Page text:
You should always use
use strict; at the beginning of your perl scripts. The benefit of this is that errors get flagged and your program won't run unless you get things right. You can read up on this here.
Using 'strict' means, that you will have to define each variable using the work
my to ensure that each variable name is unique. You will see examples of this in the edited code.
Open a file
The next thing I've noticed in your script is the way you open your file. Generally speaking, you should always include the mode you're using, i.e "<" for reading a file and ">" for writing to a file. Also, include the
die command in case Perl cannot read/write the file.
open (my $INFILE, "<", "test data") or die;
Reading in your file
Once you've successfully opened your file, reading in your lines is rather simple. You would use a
while loop to do so.
push (@annovalue, $_);
I've used the
$_ variable, which is called the default value.
The while loop
Looking at your main code in the
while loop, your program will not match anything as the variable
$annovalue is not defined. Using
use strict; and
my will tell you that in the future. If you want to loop through every entry of an array, you will have to use a
open (my $OUTFILE, ">", "testData_out.txt");
if ($_ ne "")
for my $feat_object ($seq_obj->get_SeqFeatures)
if (($feat_object->primary_tag eq "CDS") && ($feat_object -> has_tag("protein_id")))
for my $val ($feat_object->get_tag_values("protein_id"))
if ($val=~ /$annovalue/)
$feat_object -> $set_tag_values("notes");
$seq_obj = $seqio_obj -> $next_seq();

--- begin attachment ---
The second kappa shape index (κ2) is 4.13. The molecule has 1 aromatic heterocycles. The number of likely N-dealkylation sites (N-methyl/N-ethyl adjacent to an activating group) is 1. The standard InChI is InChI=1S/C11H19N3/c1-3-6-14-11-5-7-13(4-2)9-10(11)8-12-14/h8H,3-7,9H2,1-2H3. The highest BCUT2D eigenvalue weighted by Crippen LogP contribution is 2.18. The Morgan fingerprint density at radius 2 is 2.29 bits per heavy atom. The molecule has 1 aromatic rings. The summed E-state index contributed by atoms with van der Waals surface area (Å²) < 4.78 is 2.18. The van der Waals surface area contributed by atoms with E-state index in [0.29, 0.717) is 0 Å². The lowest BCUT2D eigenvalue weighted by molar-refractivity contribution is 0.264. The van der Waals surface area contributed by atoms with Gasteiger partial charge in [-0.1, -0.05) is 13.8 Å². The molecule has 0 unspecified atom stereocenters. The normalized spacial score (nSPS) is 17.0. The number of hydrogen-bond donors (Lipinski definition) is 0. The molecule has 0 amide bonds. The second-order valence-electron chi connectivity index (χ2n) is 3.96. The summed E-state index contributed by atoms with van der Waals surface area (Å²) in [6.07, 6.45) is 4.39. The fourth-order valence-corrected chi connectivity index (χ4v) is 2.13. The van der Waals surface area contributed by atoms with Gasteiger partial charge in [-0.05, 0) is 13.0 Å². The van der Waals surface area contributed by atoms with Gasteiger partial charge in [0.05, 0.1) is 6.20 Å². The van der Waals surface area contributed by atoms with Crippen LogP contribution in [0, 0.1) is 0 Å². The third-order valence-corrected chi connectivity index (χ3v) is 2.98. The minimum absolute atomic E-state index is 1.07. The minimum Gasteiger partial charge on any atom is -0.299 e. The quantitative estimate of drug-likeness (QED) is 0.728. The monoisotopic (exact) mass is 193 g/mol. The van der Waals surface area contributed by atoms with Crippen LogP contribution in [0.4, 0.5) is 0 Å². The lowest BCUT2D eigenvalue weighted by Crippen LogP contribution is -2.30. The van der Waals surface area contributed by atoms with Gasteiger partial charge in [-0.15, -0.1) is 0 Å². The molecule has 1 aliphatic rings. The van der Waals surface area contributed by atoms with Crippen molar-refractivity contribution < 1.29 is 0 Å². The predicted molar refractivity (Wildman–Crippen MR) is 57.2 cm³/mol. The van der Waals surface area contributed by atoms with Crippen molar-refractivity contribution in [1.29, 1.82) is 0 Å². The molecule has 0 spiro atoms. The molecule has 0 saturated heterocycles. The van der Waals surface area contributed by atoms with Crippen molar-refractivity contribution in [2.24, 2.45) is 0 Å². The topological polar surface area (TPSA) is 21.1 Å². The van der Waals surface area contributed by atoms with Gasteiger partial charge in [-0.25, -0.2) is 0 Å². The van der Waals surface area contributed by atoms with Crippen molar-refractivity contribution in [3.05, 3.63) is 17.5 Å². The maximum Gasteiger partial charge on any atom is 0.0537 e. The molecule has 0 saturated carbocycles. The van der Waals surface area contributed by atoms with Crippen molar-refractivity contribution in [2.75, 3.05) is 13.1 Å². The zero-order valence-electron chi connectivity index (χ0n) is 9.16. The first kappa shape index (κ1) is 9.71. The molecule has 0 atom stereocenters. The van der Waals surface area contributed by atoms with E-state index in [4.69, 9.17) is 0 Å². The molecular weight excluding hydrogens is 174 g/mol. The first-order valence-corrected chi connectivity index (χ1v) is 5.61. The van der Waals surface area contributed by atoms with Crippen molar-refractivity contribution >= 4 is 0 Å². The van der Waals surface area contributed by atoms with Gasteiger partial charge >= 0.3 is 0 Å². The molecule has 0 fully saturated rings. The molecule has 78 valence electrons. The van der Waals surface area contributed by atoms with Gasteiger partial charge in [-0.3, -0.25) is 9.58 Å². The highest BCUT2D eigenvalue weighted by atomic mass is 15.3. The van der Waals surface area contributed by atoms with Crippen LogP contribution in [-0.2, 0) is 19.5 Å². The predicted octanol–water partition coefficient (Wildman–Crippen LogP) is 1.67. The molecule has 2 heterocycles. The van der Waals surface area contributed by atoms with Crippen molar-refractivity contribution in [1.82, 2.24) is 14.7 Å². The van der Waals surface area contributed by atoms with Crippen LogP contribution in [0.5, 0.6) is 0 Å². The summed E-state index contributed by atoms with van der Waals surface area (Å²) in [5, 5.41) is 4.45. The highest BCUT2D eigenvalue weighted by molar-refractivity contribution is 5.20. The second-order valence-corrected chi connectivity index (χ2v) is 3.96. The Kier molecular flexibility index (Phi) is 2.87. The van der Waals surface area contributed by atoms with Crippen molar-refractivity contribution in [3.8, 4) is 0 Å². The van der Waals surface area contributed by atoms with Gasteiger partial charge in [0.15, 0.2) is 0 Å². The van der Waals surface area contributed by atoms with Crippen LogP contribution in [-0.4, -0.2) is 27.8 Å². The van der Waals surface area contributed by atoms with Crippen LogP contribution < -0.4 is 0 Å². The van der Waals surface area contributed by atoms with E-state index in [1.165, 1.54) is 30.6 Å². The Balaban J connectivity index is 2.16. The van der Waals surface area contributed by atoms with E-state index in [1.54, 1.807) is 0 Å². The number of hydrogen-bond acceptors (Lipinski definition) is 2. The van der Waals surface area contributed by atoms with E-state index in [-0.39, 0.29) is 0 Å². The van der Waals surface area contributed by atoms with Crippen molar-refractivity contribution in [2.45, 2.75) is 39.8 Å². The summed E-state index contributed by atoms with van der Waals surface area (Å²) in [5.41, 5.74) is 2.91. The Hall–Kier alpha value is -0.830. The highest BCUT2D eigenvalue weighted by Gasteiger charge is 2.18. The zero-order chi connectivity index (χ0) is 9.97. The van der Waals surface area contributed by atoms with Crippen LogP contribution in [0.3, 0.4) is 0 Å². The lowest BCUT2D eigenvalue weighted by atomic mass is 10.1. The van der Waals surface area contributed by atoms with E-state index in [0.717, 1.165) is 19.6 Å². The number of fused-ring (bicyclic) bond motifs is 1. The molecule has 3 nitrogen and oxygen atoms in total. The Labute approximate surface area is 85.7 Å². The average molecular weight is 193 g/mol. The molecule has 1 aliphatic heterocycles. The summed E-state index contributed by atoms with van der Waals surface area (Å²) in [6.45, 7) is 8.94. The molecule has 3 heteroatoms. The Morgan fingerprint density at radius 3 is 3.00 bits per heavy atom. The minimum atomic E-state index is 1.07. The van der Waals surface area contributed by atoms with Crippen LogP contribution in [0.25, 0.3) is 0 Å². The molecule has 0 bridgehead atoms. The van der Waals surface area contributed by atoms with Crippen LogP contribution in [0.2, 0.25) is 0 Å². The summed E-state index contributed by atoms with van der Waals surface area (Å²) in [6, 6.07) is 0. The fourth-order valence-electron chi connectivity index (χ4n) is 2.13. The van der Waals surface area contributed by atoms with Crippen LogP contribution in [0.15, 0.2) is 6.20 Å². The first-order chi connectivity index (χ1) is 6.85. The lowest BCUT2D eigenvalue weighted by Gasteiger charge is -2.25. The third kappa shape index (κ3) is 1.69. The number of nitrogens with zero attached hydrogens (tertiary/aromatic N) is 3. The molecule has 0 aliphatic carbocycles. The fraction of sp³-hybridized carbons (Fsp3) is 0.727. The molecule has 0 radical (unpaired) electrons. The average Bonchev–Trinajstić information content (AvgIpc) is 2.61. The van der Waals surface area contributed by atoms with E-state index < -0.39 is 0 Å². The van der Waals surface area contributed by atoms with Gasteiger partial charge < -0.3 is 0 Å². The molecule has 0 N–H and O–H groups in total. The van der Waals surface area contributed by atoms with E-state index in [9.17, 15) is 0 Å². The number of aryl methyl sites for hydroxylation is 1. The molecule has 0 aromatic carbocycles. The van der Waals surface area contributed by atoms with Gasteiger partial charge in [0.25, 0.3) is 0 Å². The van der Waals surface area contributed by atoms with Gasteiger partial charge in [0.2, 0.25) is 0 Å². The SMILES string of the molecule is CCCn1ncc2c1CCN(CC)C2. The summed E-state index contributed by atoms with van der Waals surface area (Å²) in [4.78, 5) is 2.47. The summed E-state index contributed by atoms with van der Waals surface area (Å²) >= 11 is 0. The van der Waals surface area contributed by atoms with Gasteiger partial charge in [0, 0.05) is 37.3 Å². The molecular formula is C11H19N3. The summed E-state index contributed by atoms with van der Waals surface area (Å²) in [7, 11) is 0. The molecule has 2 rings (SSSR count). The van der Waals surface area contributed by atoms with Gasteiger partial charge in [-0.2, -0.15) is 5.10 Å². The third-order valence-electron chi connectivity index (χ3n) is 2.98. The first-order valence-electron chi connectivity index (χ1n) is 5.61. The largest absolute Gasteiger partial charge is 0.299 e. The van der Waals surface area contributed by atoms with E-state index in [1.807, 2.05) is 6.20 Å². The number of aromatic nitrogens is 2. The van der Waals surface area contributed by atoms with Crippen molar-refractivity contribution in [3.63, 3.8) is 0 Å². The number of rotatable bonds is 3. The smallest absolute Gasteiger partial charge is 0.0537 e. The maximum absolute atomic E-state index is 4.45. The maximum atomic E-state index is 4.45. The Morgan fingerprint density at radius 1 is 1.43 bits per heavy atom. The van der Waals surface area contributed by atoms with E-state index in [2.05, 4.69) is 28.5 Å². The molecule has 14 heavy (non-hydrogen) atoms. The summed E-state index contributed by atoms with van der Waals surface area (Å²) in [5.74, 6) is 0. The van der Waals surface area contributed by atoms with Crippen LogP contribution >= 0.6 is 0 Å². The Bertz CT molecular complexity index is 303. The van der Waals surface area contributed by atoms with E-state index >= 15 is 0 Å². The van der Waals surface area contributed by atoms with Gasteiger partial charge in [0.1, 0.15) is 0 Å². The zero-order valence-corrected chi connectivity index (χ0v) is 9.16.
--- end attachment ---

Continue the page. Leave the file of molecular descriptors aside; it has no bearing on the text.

print OUTFILE ($_);
I advise you to be constant with your style. You used
my in your code sometimes, but it did not really have a purpose. I'm not entirely sure what's happening in your main body either, as it seems very confusing with all the
foreach structures. Furthermore, you should be constant with your curly brackets. Either you open your block of statements with a curly bracket on the same line as the statement or structure or you start on the next line. Regardless of which you prefer, stick with it!
If you have two
if statements referring to the same variable and following each other, you can use the
&& (and) operator to do so. There are more and you should look into this. They can be very handy and they make your code look tidier, more readable and you save a couple of lines.
Lastly, you print your results to a file which you haven't declared. The
OUTFILE has not been opened and you need to do this, otherwise Perl will not know where to write to and discard your results.
open (my $OUTFILE, ">", "test data_out.txt") or die;
I hope my comments help.